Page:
Edgar Wright had a very specific type of actor in mind when he penned the part of Joseph, the disabled foster father to Ansel Elgort’s getaway driver in the summer smash Baby Driver. “I wrote the character being 85, African American, and deaf,” Wright told Yahoo Movies. So the filmmaker tasked his casting director, Francine Maisler to find someone who fit the bill. “And she said, ‘There’s only one actor, really.'”
That actor was CJ Jones, the deaf comedian-writer-actor who, though 25 years short in terms of Joseph’s age, was primed to shine as an elderly man after a few hours in the makeup chair. And shine he does: In a film full of such bold-face names as Kevin Spacey, Jamie Foxx, and Jon Hamm, it’s the authentic, nuanced work of Jones and the touching relationship between Baby and Joseph that drive so many of the movie’s feels.
For all the scorn Hollywood rightfully receives for under-representing people of color, actors with disabilities are even less visible onscreen. “It’s been extremely hard for me. It’s been a long time. I feel like I keep hitting closed doors,” Jones told Yahoo Movies through a translator. While the actor’s first role came in a 1991 episode of A Different World, he has had scant credits since. “It’s hard to find a black deaf role.”
Most actors you see in film and television portraying deaf characters aren’t actually deaf, typically because the studios and networks don’t want to assume the additional costs of hiring a translator, or the challenges that could be faced in communicating with the actors. “Its rare that a deaf person auditions for a deaf role and gets it,” said Jones.
Wright could’ve easily fallen into that trap. After auditioning Jones first for the part, he then tried out a handful of actors who could hear. “I saw some other actors pretend to be deaf and sitting through those auditions with actors pretending to be deaf after having seen a deaf actor play the part was very difficult,” Wright said. “I couldn’t give another actor the part when there’s a deaf actor who could play the part… But he’s incredible. I knew in my heart I was going to give him the role.”
Jones, who jokes that the ASL word for Edgar Wright is “cool,” quickly did his homework and consumed the director’s widely celebrated catalog, taking in films like Shaun of the Dead and Hot Fuzz. The actor did not initially have an interpreter on set. “I think in some ways it made me be a better director,” Wright said. “Because you have to be a lot more direct and succinct… You’re also very aware that when someone is reading your lips, 40 percent of what you say is nonsense, so that you can actually get to the point quicker and can be more articulate in less words.”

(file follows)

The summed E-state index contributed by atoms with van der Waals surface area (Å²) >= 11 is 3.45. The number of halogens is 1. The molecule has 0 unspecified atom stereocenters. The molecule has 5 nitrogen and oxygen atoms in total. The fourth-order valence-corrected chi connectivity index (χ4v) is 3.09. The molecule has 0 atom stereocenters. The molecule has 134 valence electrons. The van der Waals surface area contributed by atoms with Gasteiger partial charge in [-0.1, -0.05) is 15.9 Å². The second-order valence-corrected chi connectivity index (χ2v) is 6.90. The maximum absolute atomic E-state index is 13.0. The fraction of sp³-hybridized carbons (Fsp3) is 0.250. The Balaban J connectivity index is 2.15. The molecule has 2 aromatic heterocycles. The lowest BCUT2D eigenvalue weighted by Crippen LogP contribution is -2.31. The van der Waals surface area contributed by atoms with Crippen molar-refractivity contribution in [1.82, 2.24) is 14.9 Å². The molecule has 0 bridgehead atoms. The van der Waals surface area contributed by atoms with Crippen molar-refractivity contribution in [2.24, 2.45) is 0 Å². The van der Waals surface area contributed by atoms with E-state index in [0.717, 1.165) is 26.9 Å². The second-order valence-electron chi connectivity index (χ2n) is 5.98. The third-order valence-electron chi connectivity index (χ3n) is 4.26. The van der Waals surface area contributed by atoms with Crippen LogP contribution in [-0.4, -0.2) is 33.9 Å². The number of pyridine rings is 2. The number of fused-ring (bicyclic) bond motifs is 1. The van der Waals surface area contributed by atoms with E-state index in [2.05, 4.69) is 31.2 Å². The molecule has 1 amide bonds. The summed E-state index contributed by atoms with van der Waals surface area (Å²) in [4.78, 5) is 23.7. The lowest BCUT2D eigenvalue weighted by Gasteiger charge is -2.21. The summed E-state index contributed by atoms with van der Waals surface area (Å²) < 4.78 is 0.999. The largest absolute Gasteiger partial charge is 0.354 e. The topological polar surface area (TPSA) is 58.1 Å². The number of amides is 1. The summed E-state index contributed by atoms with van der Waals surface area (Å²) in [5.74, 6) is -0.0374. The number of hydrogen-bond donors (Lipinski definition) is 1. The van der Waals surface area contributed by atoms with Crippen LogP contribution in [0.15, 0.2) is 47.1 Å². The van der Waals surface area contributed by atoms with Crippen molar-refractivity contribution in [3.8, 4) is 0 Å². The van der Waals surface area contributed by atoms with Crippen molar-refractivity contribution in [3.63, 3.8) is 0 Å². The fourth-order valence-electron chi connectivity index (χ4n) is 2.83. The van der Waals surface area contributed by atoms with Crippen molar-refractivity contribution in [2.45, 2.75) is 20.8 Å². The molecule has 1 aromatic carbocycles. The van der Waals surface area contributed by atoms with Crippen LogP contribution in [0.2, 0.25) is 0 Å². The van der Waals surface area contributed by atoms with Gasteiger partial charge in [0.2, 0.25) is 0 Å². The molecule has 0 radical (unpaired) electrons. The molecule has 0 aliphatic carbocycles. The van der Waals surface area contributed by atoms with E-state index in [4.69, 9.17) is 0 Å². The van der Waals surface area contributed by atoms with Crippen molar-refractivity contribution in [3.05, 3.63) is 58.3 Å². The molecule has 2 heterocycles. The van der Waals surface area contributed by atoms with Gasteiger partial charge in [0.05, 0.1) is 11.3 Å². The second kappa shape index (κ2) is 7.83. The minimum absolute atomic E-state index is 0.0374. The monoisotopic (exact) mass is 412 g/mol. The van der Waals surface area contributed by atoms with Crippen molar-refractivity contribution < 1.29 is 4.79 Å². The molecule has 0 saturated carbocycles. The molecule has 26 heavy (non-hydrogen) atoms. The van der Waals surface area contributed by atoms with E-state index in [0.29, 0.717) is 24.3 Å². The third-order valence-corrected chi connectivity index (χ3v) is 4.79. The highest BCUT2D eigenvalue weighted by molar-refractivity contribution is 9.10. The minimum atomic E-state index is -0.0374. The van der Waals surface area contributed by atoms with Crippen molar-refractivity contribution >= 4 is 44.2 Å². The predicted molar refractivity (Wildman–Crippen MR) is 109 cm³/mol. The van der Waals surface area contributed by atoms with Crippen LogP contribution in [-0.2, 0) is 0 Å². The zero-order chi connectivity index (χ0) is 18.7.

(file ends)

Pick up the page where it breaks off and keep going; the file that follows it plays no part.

Jones did eventually hire help for the three-month shoot, while his young costar Elgort was schooled in sign language by an on-set tutor. “I tried to help adjust his sign language and make it more authentic,” Jones said. “But I adore him, he’s fantastic.”
While Jones has led a fruitful career as a standup comic and has appeared in docs like See What I’m Saying: The Deaf Entertainers Documentary and What Are You… Deaf?, Baby Driver is opening new doors for him. Literally. He’ll next appear in the paranormal thriller Door in the Woods and was also recently cast in a major sequel that he can’t announce yet.
And of course his success in Baby Driver could inspire Hollywood to hire more deaf actors. “It’s really made a huge impact I think for all deaf actors and the deaf community,” Jones said. “They feel confident that, and I feel confident, that they could possibly get a role in TV and movies because of me being in Baby Driver. I think it really does open the door for many others… many other dreamers to be able to be an actor regardless if they’re deaf or hard of hearing.”
Baby Driver is now in theaters. Watch our Facebook Live interview with Edgar Wright and cast:
Read more on Yahoo Movies:
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